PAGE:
FHSU races toward record campus growth with track and field complex groundbreaking

Track and Field Groundbreaking

By Diane Gasper-O'Brien
University Relations and Marketing
HAYS, Kan. -- John Mason put in a lot of miles on the oval track inside the limestone walls of historic Lewis Field Stadium during his college days at Fort Hays State University. And he loved running for legendary coach Alex Francis.

But that was nearly 50 years ago, Mason noted, and it's time for a change.

Mason, one of the Tigers' all-time greats who earned All-American status 14 times in long distance races during his college career, was back home Wednesday afternoon to help celebrate new beginnings for the track and field teams at his beloved university.

The 70-year-old Mason, who might be best remembered for beating eventual 1968 Olympic champion Kip Keino from Kenya in the 1,500 meters in the World Games, drove from his home in Phillipsburg to take part in a record-breaking activity of a different kind.

Mason was one of nine to turn over some dirt at a groundbreaking ceremony for a new $3 million track and field complex just south of the FHSU soccer complex on the far west side of campus.

"This is a big day for our department and for our track and field program," FHSU Athletic Director Curtis Hammeke said on a pleasant -- but of course windy -- spring afternoon at the site of FHSU's newest construction adjacent to the Bickle/Schmidt Sports Complex.

"There will never be any wind problems out here," Hammeke quipped as a backdrop for photo opportunities blew over.

"Any time you building something new on open land, of course wind will be a challenge," he added. "But we'll plant some trees; futuristically, it will be a fantastic sight."

The need for a new place to run and jump and throw for FHSU athletes spawns from more construction surrounding land-locked Lewis Field Stadium, a Works Progress Administration project from the late 1930s.

Construction of a 31,000 square-foot, three-story Themed Housing residential building, along with additional parking, is underway in the area directly north of the Lewis Field Stadium, the former site of most of the field events for track meets.

Rather than being nostalgic about leaving the site of so many good memories, Mason said he is excited for current and future Tiger athletes.

"Back then, our facilities were very primitive; we ran on a cinder track," Mason said.

"We had to scoop snow out of the first two lanes to practice in the winter. No indoor facility," he added, reminiscing. "No weight room. We had one barbell with two sets of weights on it. We changed clothes in the training room. They have some great facilities here now at Fort Hays State."

FHSU's track and field facilities are going to get even greater for the 2016-17 school year.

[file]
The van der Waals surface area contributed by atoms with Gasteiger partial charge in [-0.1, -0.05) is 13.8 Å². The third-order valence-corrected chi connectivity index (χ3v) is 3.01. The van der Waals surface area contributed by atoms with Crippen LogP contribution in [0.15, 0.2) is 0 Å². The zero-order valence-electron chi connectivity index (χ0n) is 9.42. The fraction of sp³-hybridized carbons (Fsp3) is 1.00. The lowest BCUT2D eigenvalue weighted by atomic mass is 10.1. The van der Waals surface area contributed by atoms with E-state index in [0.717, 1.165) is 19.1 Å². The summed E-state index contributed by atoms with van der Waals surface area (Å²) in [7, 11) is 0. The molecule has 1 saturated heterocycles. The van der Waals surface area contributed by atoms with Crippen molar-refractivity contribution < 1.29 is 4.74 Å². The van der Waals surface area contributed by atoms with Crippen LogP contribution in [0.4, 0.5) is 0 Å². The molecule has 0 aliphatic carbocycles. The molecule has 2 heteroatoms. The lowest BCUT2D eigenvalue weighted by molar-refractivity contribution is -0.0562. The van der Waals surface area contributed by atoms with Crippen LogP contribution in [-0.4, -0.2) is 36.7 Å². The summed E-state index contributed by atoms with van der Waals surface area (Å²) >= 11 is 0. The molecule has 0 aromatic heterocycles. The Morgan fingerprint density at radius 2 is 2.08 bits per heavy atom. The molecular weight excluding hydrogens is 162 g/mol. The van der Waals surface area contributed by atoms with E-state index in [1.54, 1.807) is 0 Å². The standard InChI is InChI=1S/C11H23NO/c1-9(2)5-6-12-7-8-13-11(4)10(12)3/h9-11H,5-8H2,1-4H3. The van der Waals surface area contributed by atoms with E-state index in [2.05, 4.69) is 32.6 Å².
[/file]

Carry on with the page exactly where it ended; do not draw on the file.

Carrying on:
The new 500-seat grandstand will feature a nine-lane rubber track with space for all field events inside the stadium, with the exception of throwing events.

However, Hammeke stressed, even the throwing events will be visible from within the stands. Completion for the facility is slated for fall 2016.

The area also includes locker rooms, restrooms, concession stands, as well as enough expansion space for tennis courts and softball and baseball fields if the need arises for those fields in the future.

"What you're experiencing here is a historical occasion," said Dr. Mirta M. Martin, FHSU president. "This marks the beginning of a new era. We're creating a place where our athletes can showcase their talents. It's time to give the track and field athletes a home."

The Tigers will take a piece of their old home with them. Hammeke said that Francis, the long-time coach for whom the track at Lewis Field Stadium was named several years ago, will be honored in some fashion at the complex, as will other former Tiger greats.

Fundraising is ongoing for extra amenities for the facility, and various naming options are available, either on a donor wall or for field events areas. More information about donations can be found by contacting the FHSU Foundation by email at foundation@fhsu.edu or by phone at 785-628-5620.

"It's a sign of growth," Hammeke said. "It's a sign of vision, moving into the future.

"That's what we're here to do, to keep a futuristic vision at the forefront of all that we do," he added. "When you get idle, you're going backwards."

There's no going backwards with Hammeke and Martin in charge.

"This is our commitment to the economic engine of Hays, America," Martin said. "This will provide tremendous opportunities for our community and for us. It's an opportunity to continue to create the 21st century destination of choice for the 21st century student-athlete."

Back to top